3 Questions: Jack Hanna
As he nears retirement, the Columbus Zoo’s iconic ambassador discusses the zoo’s evolution, his TV appearances and leaving his adopted hometown.
Jack Hanna’s dorm at Muskingum College was the original “Animal House.” First, Hanna brought his pet donkey, Doc, from his family farm in Tennessee. After he had been on campus a little while, he added some ducks to the mix. It didn’t take long for word to spread about the school’s most unusual freshman.
“It took about two days until they found out I had ducks in my room, so I had to put them in a lake,” says the enthusiastic 73-year-old Hanna from his summer home in Montana. “I kept the donkey in a shed on campus.”
The college was also where Hanna met another animal lover: his future wife, Suzi. (The newlyweds danced to the song “Born Free” at their wedding.) In 1978, the Hannas embarked for the Columbus Zoo and have been a constant presence there ever since. Jack Hanna will retire at the end of this year, after decades of television appearances, books and nonstop promotion of one of the world’s finest wildlife showcases.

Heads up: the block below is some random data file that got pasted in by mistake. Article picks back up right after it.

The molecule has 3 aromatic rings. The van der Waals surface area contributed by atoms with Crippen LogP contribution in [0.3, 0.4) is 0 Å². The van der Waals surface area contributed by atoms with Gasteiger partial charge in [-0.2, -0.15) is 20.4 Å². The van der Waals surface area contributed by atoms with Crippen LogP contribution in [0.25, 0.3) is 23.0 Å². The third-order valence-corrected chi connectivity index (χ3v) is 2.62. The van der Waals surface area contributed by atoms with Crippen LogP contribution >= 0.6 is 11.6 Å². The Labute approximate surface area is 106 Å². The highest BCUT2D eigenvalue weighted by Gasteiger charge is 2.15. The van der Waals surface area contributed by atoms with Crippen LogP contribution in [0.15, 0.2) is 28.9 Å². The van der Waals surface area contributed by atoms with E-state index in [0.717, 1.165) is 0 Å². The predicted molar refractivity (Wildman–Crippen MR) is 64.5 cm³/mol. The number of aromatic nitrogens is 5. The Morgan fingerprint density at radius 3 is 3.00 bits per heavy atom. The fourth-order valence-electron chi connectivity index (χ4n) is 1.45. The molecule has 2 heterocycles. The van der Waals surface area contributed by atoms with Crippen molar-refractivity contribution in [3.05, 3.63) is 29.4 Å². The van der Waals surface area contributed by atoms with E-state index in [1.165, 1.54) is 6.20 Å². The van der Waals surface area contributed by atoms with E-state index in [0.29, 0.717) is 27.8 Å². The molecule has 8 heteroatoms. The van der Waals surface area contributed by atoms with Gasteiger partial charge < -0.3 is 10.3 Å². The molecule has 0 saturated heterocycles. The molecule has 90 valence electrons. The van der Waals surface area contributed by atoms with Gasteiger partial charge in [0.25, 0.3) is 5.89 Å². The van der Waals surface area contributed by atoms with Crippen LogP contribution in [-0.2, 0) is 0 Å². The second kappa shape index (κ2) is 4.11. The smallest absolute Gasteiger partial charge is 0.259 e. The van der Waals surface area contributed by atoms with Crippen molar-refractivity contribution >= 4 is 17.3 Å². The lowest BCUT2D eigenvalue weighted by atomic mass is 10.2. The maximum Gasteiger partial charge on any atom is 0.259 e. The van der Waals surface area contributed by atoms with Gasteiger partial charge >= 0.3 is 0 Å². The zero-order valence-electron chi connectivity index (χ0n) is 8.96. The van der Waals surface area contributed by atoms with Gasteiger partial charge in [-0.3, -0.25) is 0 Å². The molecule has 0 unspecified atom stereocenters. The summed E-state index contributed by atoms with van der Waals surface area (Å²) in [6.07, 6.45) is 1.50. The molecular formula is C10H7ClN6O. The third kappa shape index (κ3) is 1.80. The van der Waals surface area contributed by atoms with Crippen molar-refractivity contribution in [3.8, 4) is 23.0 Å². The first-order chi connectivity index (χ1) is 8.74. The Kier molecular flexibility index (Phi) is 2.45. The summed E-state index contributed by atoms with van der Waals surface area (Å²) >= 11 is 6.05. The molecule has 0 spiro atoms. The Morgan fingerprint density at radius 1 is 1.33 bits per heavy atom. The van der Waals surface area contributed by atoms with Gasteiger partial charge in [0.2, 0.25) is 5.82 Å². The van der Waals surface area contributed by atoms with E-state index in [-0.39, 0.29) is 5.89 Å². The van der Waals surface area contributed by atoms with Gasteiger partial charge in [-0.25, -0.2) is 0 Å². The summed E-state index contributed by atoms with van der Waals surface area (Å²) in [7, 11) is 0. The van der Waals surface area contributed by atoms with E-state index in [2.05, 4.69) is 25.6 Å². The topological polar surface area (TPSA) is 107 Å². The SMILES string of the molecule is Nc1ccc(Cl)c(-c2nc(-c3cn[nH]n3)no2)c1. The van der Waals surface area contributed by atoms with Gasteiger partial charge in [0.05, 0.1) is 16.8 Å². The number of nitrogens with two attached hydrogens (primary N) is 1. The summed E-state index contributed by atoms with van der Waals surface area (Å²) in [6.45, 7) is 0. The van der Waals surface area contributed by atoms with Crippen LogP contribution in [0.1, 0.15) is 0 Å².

Taking a break from hiking with Suzi in Glacier National Park and tending to their farm populated by chickens, alpacas, goats and, of course, donkeys, Hanna talked with us about developing the Columbus Zoo, a remarkable appearance with David Letterman and saying goodbye to his adopted hometown.
When you came to the zoo, it was struggling. How did you turn it around?
My buddy in Tennessee had a plane and we flew up to Columbus. When we got there, he called the tower to ask where the zoo was. The guy said, “We don’t have a zoo.” The guy who came to pick us up didn’t know where the zoo was. We ended up getting support from Nationwide Insurance and Worthington Industries to build new enclosures. Jack Hanna didn’t build that zoo, the city of Columbus and the people who lived there built it.
You made many appearances on “Late Night with David Letterman.” Which one was the most memorable?
We had rescued a beaver and brought it on the show. We placed it in a tub in front of David Letterman, so the beaver would slap his tail and splash water on David. When it was time to leave the stage, I was holding the beaver when the drummer hit the drums and the beaver bit through my hand. There was blood flying everywhere. I walked to the hospital four blocks away, holding my hand against my stomach. The emergency room nurse was screaming that I was a shooting victim. I told her I was bitten by a beaver in Central Park.
What will you miss most after your final day at the zoo on Dec. 31?
I’m retiring but that doesn’t mean I won’t be going back to the zoo. Columbus has one of the greatest zoos in the country. It helps support conservation projects worldwide. Obviously, I love walking around seeing the animals, but everyone who works there is like family. Not seeing them is going to be rough.
For more information, visit jackhanna.com.